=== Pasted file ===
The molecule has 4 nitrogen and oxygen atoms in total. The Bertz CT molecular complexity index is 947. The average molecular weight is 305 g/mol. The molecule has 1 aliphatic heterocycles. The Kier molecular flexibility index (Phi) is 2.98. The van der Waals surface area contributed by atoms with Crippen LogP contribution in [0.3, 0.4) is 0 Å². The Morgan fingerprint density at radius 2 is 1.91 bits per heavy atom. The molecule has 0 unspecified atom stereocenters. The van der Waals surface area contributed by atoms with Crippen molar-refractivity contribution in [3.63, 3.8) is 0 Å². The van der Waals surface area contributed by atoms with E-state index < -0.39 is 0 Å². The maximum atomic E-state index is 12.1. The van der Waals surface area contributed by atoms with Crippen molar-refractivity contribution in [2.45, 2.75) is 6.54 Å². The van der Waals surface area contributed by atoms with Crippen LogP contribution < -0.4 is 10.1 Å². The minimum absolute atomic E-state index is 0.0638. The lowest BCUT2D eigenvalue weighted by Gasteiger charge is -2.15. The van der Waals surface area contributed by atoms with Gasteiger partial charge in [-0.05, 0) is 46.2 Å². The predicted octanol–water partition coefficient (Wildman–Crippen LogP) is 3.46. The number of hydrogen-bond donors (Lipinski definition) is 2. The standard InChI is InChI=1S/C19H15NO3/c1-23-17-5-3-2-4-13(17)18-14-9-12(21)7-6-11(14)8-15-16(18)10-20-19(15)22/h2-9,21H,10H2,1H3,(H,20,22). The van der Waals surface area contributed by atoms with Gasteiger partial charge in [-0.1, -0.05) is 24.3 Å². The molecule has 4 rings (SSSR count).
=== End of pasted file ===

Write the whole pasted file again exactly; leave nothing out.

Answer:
The molecule has 4 nitrogen and oxygen atoms in total. The Bertz CT molecular complexity index is 947. The average molecular weight is 305 g/mol. The molecule has 1 aliphatic heterocycles. The Kier molecular flexibility index (Phi) is 2.98. The van der Waals surface area contributed by atoms with Crippen LogP contribution in [0.3, 0.4) is 0 Å². The Morgan fingerprint density at radius 2 is 1.91 bits per heavy atom. The molecule has 0 unspecified atom stereocenters. The van der Waals surface area contributed by atoms with Crippen molar-refractivity contribution in [3.63, 3.8) is 0 Å². The van der Waals surface area contributed by atoms with E-state index < -0.39 is 0 Å². The maximum atomic E-state index is 12.1. The van der Waals surface area contributed by atoms with Crippen molar-refractivity contribution in [2.45, 2.75) is 6.54 Å². The van der Waals surface area contributed by atoms with Crippen LogP contribution < -0.4 is 10.1 Å². The minimum absolute atomic E-state index is 0.0638. The lowest BCUT2D eigenvalue weighted by Gasteiger charge is -2.15. The van der Waals surface area contributed by atoms with Gasteiger partial charge in [-0.05, 0) is 46.2 Å². The predicted octanol–water partition coefficient (Wildman–Crippen LogP) is 3.46. The number of hydrogen-bond donors (Lipinski definition) is 2. The standard InChI is InChI=1S/C19H15NO3/c1-23-17-5-3-2-4-13(17)18-14-9-12(21)7-6-11(14)8-15-16(18)10-20-19(15)22/h2-9,21H,10H2,1H3,(H,20,22). The van der Waals surface area contributed by atoms with Gasteiger partial charge in [-0.1, -0.05) is 24.3 Å². The molecule has 4 rings (SSSR count).